Holiday suggestions Travel

It’s more fun


It’s more fun in the Philippines…… the official tag line of the Department of Tourism for the Philippines. And they are right. There is just so much to see and do in this often neglected corner of South East Asia that it is impossible to cram even a fraction into most holidays. We will focus on some of the easier places to see, but are only too conscious that we are simply scratching the surface of this amazing and welcoming country.


Visitors will almost certainly arrive in Manila, the location for the Thriller in Manila, the second fight between Ali and Frazier. Even the official website describes Manila as “a dense stew of urban development and historic sentiment”. Hardly a ringing endorsement, but still work spending a few days here.


Manila has the reputation of the worst traffic in the world. It’s perhaps unfair, but to be expected in a city with one of the biggest populations and no underground train/metro/subway. But there are other means of transport, including the colourful, customised jeepneys and public transport will seem incredibly cheap to Westerners used to paying for their more civilised systems.


Quite apart from the hustle and bustle, there is still a UNESCO world heritage site here, the San Agustin Church in the Intramuros, one of the best preserved medieval forts outside Europe.


If staying in Manila, an excellent day trip outside the city is to the Taal Volcano a couple of hours bus ride away. Taal has an island within a lake, that is on an island within a lake, that is on an island. Confusing? Yes, but incredible to visit.


Taal Volcano

Of course, the Philippines is best known for its beaches and Islands. There are over 7000 islands, of which Boracay and Palawan are regularly voted the most beautiful in the world. For me, Palawan wins hands down because of its diversity, gorgeous beaches, stunning cliffs, an underwater cave and some of the best diving in the world.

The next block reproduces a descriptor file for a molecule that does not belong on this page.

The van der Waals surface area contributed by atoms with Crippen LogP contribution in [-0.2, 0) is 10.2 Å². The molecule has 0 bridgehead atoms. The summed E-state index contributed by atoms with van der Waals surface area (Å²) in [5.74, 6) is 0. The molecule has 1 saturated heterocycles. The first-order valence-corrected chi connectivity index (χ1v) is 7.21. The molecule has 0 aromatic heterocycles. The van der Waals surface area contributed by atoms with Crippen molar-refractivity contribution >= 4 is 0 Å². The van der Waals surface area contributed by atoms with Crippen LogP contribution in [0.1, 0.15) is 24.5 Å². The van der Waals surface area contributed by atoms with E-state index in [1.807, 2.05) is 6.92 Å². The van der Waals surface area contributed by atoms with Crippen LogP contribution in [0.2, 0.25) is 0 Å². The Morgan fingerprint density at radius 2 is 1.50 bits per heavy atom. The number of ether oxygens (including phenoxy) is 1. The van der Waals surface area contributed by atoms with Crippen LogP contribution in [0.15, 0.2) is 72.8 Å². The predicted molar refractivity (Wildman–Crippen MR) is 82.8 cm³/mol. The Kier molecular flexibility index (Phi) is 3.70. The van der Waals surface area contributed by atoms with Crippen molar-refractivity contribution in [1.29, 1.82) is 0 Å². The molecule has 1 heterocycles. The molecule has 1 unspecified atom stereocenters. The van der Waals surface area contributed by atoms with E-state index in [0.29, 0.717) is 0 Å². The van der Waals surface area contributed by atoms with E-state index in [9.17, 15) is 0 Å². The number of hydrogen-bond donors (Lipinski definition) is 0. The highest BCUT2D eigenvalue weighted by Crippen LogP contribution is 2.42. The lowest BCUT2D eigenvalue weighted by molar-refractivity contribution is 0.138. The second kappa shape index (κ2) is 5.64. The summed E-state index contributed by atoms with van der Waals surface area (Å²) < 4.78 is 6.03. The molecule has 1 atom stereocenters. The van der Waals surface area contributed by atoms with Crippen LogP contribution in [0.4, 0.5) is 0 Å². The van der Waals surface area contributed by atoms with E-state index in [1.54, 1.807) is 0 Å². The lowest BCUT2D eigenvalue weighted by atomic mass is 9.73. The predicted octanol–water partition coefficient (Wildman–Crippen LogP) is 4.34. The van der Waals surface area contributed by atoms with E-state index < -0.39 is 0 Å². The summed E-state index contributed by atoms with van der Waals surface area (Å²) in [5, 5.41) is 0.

• Boracay is perhaps becoming a victim of its own success, as over development threatens the idyllic nature of the island, pushing up prices, but still remains a fabulous place to sit and do nothing.
  • Palawan is about an hour and a half away by plane from Manila, and has two airports, the principal one in Puerto Princessa and a second in El Nido. Palawan has an extraordinary underground river, another UNESCO site, as well as some of the best diving in the world. Crystal clear seas cover barracuda infested shipwrecks and a host of marine life.
  • Bohol: About an hour’s flight from Manila and home to the amazing Tarsier and chocolate hills of Bohol. The Tarsier is a small mammal with enormous eyes, and are mainly nocturnal. They are very nervous so would probably have joined the ranks of extinct animals had a sanctuary not been established to preserve them. The Chocolate Hills are bizarre hills, shaped and coloured like chocolate (although not like chocolate as I know chocolate!) and are best visited by hiring a go cart type vehicle. The beaches in Bohol are probably no better than fine, with the best in Panglao Island. I often hear criticism of the cuisine in the Philippines compared to other South East Asian countries, but I would have to say that the best squid I have ever eaten, by far, came from a restaurant near Alona Beach.
  • Cebu was the first Spanish Settlement in the Philippines and therefore is a mix of history, culture and modern living. This is another busy city, with its own vibe, but not far from the hotels, casinos, shopping malls etc, are still pristine beaches with an abundance of wildlife waiting to be discovered. Cebu is also the home of the Lechon, the famous whole roasted pig, with its crispy skin and delicious meat.